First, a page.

There are also technologies that help to prevent the emission of greenhouse gasses from ships such as scrubbers in the exhaust system. These scrubbers allow vessels to burn fuels with higher sulfur contents and still be in compliance with the APPS and MARPOL Annex VI. With help from a catalytic element, scrubbers can reduce the amount of greenhouse gasses emitted into the atmosphere from large Diesel engines.
Another simple way to reduce the amount of greenhouse gasses from ships, especially sulfur, is through the use of low sulfur fuels. While low sulfur fuels do mean less sulfur in the exhaust they also mean a higher cost to the operating companies, and this higher costs eventually trickle down to the consumer of the goods being transported.
The international maritime Organization (IMO) adopted the initial strategy to reduce greenhouse gasses from ships in 2018. This strategy aims to reduce the greenhouse gasses emitted from international shipping by 40% by 2030 and a further 30% by 2050, this is in comparison to the 2008 GHG levels. The overall goal is to phase out greenhouse Gas emissions entirely as soon as possible within this century.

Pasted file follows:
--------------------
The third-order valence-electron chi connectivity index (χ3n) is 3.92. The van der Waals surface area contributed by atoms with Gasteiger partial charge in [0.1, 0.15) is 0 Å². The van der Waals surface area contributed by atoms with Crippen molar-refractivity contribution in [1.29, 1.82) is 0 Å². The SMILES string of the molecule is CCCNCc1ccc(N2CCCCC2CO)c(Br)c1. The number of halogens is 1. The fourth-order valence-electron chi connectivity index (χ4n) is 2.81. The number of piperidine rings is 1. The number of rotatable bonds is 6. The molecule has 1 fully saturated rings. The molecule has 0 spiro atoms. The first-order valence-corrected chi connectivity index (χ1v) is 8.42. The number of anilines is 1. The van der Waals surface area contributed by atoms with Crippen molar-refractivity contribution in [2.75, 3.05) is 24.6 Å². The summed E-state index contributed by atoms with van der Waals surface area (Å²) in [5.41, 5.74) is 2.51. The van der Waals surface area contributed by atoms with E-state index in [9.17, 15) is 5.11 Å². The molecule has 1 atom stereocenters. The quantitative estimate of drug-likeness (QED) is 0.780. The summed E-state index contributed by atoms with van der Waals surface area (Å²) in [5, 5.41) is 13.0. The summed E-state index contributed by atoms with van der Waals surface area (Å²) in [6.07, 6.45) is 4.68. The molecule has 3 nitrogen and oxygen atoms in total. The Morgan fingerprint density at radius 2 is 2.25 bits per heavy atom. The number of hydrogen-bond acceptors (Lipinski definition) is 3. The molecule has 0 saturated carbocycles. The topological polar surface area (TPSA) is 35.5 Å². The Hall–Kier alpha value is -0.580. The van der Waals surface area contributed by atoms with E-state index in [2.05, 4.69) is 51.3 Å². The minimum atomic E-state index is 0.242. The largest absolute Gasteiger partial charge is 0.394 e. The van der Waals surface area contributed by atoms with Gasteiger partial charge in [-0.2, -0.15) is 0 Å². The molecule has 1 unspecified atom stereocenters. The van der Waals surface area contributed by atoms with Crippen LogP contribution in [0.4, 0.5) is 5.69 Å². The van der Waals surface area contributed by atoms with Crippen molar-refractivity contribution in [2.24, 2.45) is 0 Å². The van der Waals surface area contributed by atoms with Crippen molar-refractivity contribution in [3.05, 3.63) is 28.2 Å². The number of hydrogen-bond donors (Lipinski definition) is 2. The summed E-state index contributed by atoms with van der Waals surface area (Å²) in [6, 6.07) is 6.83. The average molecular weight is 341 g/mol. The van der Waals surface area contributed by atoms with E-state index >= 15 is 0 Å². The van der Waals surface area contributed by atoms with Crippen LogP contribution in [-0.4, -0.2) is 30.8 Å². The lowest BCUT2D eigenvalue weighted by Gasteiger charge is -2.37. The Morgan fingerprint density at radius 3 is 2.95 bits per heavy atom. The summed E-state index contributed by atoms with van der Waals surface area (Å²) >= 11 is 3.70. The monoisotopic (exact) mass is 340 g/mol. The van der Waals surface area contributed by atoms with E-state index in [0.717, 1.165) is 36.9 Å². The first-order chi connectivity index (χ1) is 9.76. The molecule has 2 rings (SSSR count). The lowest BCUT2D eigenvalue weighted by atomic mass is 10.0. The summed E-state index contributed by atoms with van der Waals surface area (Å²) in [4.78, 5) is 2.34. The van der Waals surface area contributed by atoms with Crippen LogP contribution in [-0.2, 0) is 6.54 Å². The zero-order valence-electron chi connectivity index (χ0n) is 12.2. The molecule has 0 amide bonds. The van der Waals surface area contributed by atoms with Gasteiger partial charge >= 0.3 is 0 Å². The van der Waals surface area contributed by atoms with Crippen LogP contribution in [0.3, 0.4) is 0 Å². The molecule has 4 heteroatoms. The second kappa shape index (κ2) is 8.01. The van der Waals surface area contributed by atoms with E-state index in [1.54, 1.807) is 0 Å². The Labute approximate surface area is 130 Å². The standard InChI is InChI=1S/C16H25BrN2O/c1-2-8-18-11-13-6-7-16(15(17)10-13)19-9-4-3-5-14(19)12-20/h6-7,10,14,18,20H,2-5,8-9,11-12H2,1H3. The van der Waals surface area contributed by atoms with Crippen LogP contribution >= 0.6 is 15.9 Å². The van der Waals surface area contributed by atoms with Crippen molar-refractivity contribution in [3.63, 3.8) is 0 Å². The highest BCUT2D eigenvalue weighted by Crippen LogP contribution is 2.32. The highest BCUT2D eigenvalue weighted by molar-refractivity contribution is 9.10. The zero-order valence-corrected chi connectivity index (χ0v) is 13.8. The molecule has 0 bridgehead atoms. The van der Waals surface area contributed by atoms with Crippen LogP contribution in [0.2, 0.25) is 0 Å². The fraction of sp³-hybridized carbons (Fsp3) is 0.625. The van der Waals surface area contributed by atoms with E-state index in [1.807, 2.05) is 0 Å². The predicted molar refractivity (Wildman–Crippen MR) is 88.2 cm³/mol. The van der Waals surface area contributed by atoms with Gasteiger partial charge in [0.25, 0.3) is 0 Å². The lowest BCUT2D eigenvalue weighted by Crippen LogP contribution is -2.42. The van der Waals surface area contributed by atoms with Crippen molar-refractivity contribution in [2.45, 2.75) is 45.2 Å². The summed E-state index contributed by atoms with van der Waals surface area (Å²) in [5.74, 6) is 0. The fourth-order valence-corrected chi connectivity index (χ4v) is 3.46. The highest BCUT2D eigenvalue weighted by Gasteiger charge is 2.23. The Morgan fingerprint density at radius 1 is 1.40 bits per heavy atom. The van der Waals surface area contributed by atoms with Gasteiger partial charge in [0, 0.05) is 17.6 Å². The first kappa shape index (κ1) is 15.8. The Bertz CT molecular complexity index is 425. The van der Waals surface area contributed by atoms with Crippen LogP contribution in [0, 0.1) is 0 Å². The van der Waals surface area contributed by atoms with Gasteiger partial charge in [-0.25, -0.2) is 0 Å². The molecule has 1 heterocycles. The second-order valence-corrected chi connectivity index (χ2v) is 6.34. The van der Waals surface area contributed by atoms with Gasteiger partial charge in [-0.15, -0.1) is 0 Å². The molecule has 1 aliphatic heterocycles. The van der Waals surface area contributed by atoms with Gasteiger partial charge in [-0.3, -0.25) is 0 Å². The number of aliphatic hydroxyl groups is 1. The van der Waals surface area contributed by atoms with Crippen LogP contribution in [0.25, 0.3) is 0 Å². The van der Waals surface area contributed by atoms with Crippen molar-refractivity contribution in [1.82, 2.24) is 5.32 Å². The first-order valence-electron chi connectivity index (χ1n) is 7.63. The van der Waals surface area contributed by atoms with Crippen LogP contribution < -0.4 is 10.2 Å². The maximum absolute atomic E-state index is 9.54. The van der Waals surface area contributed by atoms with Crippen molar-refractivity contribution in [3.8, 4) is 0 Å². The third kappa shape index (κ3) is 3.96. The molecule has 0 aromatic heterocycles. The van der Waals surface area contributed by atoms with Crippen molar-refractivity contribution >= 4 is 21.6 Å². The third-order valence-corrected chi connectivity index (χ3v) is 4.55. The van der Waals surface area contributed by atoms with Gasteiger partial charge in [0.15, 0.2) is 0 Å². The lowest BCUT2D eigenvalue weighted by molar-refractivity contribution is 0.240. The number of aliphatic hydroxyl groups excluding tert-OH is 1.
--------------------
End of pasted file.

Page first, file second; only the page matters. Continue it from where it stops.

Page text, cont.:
There are several changes the IMO intends to make in order to meet these goals. These include improving the power and propulsion systems on ships efficiency by 5-15%, increasing the use of biofuels by up to 90%, and improving fleet management, logistics and incentives by 5-50% just to name a few. In fact, all ships built from 2025 and on will be an astounding 30% more energy efficient.
With these goals in mind the IMO is set to review and revise the initial strategy in 2023. This of course will mean more aggressive regulations by the EPA and US Coast Guard within the next five to seven years. Again the initial strategy is to reduce the amount of greenhouse gas emissions in international shipping by 40% in seven years.
Because we currently face a supply chain backlog in the global environment, which is slowly improving, some expect this to precipitate the relaxation of some of these regulations. However, the global stance on the climate change crisis leaves little room to avoid the pressure applied on multiple fronts to tackle what many are now calling the global climate emergency. The United States is becoming more aggressive in their pursuit of APPS and MARPOL Annex VI violations. As these regulations continue to tax the maritime industry, seafarers and shipping companies must be prepared to adapt to them. The constant innovations throughout the maritime industry are improving the situation and making these changes more affordable and easier to accept.